Jazz Pharma Wins FDA Approval for Excessive Daytime Sleepiness Medication
Shares of Jazz Pharmaceuticals are climbing in premarket trading following a late Wednesday announcement that the U.S. Food and Drug Administration (FDA) granted approval for Sunosi, a treatment for people with narcolepsy.
Sunosi is the first dual-acting dopamine and norepinephrine reuptake inhibitor approved by the FDA to improve wakefulness in adults living with excessive daytime sleepiness associated with narcolepsy or obstructive sleep apnea. Ireland-based Jazz said it anticipates Sunosi being commercially available in the United States following a final scheduling meeting with the FDA, which typically occurs within 90 days of approval.
Narcolepsy is a chronic, debilitating neurological disorder characterized by excessive daytime sleepiness, and the inability to regulate sleep-wake cycles normally. Obstructive sleep apnea is also associated with excessive daytime sleepiness. Excessive daytime sleepiness is characterized by the inability to stay awake and alert during the day resulting in unplanned lapses into sleep or drowsiness.
Bruce Cozadd, chairman and chief executive officer of Jazz, said excessive daytime sleepiness associated with these disorders negatively impacts the quality of lives of patients.
“With this approval, a new, daytime medicine that can provide sustained wakefulness throughout the day will be available for patients," Cozadd said in a statement. "The FDA approval of Sunosi also represents an important milestone for Jazz as we continue to offer new treatment options that address unmet needs for people living with chronic, and often debilitating, sleep disorders."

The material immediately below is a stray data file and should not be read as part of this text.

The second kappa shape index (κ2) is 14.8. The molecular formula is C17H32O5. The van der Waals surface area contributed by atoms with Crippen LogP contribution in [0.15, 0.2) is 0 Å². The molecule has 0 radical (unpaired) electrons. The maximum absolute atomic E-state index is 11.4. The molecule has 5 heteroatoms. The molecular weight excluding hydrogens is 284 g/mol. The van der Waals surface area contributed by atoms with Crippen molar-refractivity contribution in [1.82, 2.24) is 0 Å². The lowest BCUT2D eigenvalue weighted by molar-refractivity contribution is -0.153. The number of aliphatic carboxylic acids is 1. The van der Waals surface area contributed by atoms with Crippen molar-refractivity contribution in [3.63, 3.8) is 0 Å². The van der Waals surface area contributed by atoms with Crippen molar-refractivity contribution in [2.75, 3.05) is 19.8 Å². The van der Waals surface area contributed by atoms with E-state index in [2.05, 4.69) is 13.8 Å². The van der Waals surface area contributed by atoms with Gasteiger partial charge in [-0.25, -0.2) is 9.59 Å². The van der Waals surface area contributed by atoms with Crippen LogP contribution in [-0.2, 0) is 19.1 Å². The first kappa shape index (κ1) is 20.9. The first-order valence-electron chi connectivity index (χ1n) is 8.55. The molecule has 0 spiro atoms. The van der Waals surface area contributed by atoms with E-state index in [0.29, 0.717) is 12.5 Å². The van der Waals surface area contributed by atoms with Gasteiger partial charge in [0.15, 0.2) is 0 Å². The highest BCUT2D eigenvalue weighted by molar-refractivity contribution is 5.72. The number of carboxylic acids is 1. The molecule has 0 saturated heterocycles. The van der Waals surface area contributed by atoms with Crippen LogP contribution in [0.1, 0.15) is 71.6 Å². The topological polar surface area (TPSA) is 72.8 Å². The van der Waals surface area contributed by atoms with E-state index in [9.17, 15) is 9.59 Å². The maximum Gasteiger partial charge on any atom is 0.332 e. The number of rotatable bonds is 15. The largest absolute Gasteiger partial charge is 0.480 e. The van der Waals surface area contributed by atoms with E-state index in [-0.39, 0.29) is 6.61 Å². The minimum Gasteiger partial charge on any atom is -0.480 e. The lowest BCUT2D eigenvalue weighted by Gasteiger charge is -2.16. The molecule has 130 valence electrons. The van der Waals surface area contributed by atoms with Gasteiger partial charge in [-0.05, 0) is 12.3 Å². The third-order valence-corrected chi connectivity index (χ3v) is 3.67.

The FDA approved Sunosi based on Phase III data that included four randomized placebo-controlled studies that demonstrated the superior benefits of the medication in comparison to placebo. The data showed that after 12 weeks, approximately 68 to 74 percent of people taking Sunosi at the 75 mg dose and 78 to 90 percent who took the 150 mg dose reported improvement in their overall clinical condition, Jazz said.
In 2014, Jazz Pharmaceuticals acquired a license to develop and commercialize Sunosi from Aerial Biopharma. Sunosi was evaluated in more than 900 adults with excessive daytime sleepiness associated with narcolepsy or obstructive sleep apnea and was shown to maintain its effect relative to placebo after six months of use.
Jazz was forced to wait three additional months for the FDA to review Sunosi after amendments were made to its New Drug Application. In December, the FDA determined that those amendments regarding draft labeling would require additional time for staff to study.
“We're excited about this new therapeutic option for patients, and we are pleased with the information included in the Sunosi label as we believe it will give physicians the information needed to appropriately manage the vast majority of obstructive sleep apnea and narcolepsy patients with excessive daytime sleepiness,” said Daniel Swisher, president and chief operating officer of Jazz Pharmaceuticals.
Sunosi isn’t the only sleep-aid developed by Jazz that has been approved in the U.S. In October, the FDA approved a supplemental new drug application to revise labeling for Xyrem (sodium oxybate) oral solution, CIII. The medication was approved for a new indication to treat cataplexy or excessive daytime sleepiness (EDS) in pediatric patients with narcolepsy ages seven and older.